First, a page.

USS Blue Ridge, anchored off Saipan January 22nd, 1944​


"So it's a no then?" General Eichelberger asked mournfully. General Smith nodded "Afraid so sir. Even if we neutralize Guam now, unless we blow the whole island off the face off the earth, the Japs can just ferry aircraft by way of the Phillipines." "And why not just neutralize them as well" Admiral Halsey quipped. "You'll probably have to get around to that eventually, but that's a whole project on it's own. Not to mention to completely cut the chain you'd also have to neutralize at least Formosa and South China, by then we'll all be retired.". The men all chuckled lightly. It was true, Guam had to go. But the losses the marines had suffered had meant they all felt they needed to be sure that was their only option.

Even as they spoke, marine corsairs and army thunderbolts were striking Guam from their bases on Saipan. Halsey had pitched in as well, and Oldendorf had been promised perhaps as many as eleven battleships for the bombardment, but they all knew that would not be enough. General Smith stood to speak "I think we should review our options for landing strategy. At both Saipan and Tinian the enemy waited until our forces had concentrated on the beachhead before opening fire, therefore we should not give Kuribayashi that chance. Therefore, what I recommend is a sort of first wave charge. Our first wave will come ashore with direct fire support from the LVT's, they'll be ordered to make immediately inland to force the enemy to start firing early." "Bait" Eichelberger replied grimly "Unfortunately, yes. But they'll also be saving the men behind them from being shredded on the beach. If the Japs don't fire, their positions will get overrun. They'll be in for it one way or another."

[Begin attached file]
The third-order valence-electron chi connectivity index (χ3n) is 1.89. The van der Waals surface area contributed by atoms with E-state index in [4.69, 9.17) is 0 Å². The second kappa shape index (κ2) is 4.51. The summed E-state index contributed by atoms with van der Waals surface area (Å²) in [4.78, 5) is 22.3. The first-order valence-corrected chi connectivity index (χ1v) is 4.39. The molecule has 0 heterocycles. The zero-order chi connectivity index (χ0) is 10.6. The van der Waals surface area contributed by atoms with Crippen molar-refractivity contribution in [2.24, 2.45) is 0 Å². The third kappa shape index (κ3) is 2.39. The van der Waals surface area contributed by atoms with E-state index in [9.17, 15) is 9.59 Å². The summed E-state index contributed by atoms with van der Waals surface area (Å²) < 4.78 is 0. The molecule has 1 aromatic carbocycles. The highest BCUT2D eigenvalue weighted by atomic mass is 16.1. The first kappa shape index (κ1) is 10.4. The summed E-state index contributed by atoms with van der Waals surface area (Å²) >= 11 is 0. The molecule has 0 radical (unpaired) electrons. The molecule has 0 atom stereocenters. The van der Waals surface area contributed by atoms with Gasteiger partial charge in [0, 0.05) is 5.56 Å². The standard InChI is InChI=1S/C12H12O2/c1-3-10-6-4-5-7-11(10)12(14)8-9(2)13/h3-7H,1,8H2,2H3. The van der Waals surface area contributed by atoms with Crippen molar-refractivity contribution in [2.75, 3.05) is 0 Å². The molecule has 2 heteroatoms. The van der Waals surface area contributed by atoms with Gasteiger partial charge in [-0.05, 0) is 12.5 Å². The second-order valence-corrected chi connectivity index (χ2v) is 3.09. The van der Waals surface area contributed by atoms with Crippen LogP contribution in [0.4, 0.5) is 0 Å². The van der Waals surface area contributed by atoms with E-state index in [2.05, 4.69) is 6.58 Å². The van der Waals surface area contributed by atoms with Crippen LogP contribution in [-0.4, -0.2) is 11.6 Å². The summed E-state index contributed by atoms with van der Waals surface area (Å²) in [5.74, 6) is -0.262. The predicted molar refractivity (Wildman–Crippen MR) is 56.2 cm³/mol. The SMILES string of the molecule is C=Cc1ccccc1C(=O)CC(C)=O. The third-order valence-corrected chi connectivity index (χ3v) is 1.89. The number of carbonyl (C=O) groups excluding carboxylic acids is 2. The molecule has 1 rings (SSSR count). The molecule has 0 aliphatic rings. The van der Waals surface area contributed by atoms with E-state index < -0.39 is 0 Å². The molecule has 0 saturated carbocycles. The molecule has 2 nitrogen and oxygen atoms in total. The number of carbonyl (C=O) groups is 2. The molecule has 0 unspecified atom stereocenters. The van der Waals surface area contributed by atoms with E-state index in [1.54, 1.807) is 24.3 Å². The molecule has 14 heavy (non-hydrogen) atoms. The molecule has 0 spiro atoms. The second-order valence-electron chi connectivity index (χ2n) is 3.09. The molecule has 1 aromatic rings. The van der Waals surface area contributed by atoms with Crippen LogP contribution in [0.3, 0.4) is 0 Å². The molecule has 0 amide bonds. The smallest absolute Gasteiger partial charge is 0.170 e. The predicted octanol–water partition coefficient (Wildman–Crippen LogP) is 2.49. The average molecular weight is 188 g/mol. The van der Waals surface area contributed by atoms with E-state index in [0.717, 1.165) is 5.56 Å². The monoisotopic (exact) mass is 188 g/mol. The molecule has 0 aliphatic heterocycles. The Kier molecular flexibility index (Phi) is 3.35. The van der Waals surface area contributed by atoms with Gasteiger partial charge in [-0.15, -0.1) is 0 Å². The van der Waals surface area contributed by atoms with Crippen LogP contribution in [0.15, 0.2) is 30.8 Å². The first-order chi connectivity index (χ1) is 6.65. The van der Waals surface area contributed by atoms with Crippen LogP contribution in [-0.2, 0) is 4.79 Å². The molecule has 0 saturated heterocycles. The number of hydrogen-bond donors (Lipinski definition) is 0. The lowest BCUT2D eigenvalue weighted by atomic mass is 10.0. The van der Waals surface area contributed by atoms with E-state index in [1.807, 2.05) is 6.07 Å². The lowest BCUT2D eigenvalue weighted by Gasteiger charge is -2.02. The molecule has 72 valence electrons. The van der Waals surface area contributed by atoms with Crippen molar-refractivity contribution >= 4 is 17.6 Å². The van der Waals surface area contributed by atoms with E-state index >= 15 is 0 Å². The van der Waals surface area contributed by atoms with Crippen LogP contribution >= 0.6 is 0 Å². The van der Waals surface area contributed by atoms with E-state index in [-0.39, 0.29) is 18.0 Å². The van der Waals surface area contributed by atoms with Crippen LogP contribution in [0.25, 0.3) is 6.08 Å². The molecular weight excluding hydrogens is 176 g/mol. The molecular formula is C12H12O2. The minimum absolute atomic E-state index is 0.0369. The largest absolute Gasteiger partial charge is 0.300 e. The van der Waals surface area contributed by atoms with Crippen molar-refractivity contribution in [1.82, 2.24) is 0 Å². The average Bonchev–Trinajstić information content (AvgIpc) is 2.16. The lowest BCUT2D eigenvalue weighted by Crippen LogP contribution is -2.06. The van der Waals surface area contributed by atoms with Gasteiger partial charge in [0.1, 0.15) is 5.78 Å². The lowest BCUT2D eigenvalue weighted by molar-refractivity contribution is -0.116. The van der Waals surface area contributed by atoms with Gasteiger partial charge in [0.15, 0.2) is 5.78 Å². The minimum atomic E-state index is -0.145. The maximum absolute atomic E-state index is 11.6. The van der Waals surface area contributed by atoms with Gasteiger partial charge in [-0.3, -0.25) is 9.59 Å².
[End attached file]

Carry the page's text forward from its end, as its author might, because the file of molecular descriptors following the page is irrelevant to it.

150 miles away, General Kuribayashi was still seeing to the construction of his defenses. His biggest challenge had been deciding which end of the island to concentrate his defenses. With Guam being long and narrow, attempting to hold both ends would likely result in his men being split in half. The north had better roads, and was the likely sight of the airfields that had led to this fight. On the other hand the south had more defensible terrain, and ample freshwater. In the end Kuribayashi had decided to go south, putting his main defensive line between Aga and Yona, and leaving some snipers and landmines up north. The occupation had been brutal, of the 20,000 locals nearly a quarter were dead, the men from forced labour and the women from an appalling ammount of violence, much of it sexual, on the part of the Japanese soldiers. Additionally, nearly 6,000 Korean laborers had been worked to death in the hot sun, the Japanese had increasingly decreased their rations, seeing them as a liability once the fighting started.


Kuribayashi had also spent much of his time training the reinforcements that joined him on Guam. Many of them were 17 year old boys and 45 year old men, who had avoided conscription until now. Kuribayashi's time in charge of a training division had paid off, and the men were gradually beaten into quite fine soldiers by his standards. Kuribayashi knew they would all be dead by springs end, but expected and hoped to take many marines with him.
 
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Part 13- Into the Fire